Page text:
The new commissioner of baseball, Rob Manfred, let the world know he was open to hearing from Pete Rose about reinstatement to the game Rose has been banned from since 1989 for gambling, and so Rose, according to reports, has formally applied for parole, so to speak.
“What I intend to do is be in communication with his representatives, and we’ll talk about how we’ll handle it from a process perspective,” Manfred told reporters last week. “I want to make sure I understand all the details in the Dowd Report and commissioner Bart Giamatti’s decision. I want to hear what Pete has to say, and I’ll make a decision.”
What Rose will have to say is whatever serves the interests of Pete Rose. The odds are long that it will be true and sincere.
But Manfred said he will hear the case, and, like a parole hearing, the detective whose investigation led to the Rose ban — an agreement Rose signed — is ready and willing to testify about whether or not the all-time leader in hits should be welcomed back into the game.
And, just like back in 1989, when John Dowd questioned Rose, who repeatedly lied about his outrageous betting habits while managing the Cincinnati Reds and his connections to organized crime, Rose won’t like what Dowd — the author of the historic report that drove Rose from the game — has to say.
“I don’t see any basis for Pete to be reinstated,” Dowd, the heavy-hitting lawyer based in the District, told The Washington Times. “Pete has not redeemed himself and been a credit to the game. I don’t know if anything has changed. Pete brings no credit or credibility to the game. He has done nothing to reconfigure his life, which is what Bart encouraged him to do.”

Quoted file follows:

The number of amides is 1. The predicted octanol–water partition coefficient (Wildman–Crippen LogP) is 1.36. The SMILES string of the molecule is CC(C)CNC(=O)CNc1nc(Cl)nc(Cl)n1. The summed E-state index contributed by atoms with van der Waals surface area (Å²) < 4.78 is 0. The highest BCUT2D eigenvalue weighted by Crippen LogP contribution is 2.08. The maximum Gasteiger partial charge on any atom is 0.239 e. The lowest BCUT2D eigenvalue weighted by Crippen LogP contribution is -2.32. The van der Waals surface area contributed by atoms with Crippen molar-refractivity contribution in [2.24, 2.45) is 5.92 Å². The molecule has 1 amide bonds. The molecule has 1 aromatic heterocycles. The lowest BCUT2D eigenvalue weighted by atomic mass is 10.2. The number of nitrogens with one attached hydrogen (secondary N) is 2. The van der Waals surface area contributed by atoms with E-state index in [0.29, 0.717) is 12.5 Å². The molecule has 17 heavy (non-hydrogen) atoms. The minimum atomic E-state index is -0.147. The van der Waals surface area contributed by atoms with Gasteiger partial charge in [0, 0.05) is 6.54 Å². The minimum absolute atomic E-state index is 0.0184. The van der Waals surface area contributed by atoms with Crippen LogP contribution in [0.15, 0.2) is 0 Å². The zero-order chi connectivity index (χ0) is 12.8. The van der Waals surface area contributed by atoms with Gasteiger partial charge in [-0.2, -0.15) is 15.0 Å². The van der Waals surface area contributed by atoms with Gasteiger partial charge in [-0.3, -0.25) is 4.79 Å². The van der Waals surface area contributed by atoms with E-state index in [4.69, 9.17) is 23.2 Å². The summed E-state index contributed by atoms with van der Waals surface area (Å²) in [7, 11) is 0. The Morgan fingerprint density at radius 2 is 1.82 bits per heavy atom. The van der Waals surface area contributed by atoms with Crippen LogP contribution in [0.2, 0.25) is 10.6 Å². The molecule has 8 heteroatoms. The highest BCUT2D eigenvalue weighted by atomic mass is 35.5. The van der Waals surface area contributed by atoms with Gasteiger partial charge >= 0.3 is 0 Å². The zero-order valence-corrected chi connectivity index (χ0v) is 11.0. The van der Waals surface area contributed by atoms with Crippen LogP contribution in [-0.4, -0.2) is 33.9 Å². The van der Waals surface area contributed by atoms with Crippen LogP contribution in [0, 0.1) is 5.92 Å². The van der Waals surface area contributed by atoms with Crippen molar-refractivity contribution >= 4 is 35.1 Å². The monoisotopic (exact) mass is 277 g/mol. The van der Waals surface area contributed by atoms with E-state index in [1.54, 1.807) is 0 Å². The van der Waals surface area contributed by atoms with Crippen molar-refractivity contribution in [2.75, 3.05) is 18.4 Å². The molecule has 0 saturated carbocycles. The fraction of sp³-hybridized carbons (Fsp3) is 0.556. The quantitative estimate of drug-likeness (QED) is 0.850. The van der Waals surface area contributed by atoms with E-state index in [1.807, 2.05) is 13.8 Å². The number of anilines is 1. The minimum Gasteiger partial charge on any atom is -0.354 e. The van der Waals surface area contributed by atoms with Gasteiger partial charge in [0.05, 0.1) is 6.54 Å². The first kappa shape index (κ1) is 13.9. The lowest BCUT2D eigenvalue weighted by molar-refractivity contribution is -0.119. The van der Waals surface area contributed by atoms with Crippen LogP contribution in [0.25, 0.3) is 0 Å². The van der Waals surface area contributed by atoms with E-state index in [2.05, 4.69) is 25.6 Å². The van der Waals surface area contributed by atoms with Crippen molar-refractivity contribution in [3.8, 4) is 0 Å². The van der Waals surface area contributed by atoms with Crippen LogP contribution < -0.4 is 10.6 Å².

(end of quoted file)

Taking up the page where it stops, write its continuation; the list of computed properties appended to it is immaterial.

Dowd said he has no problem with Manfred hearing Rose’s case again. “It’s the fair thing to do,” he said. “It is perfectly appropriate. If I were commissioner, I would read what he has to say and listen to what he has to say, but I would probably have a lot of questions.
“Review my report and the context of it all over the last 25 years,” Dowd said. “It’s been a drama over that time, including 16 years of denial. I would evaluate all that. But I would also have some very tough questions for Pete. If I were commissioner, I would honor what Bart had to say and be very careful about overturning Bart’s decision unless there was some really compelling evidence.”
There doesn’t appear to be any — except time.
The only argument to reinstate Rose made by his supporters is that it’s been long enough, but the cardinal rule that Rose broke — not just broke, but obliterated — was gambling on baseball while he was still in the game as manager of the Cincinnati Reds (though Dowd believe he bet as a player as well).
That states the following:
“Any player, umpire, or club or league official or employee, who shall bet any sum whatsoever upon any baseball game in connection with which the bettor has a duty to perform shall be declared permanently ineligible.”
Did you read the last two words? “Permanently ineligible.”
Like Dowd said, there should be some “really compelling evidence” to overturn the decision by Giamatti, so let’s review Rose’s road to redemption.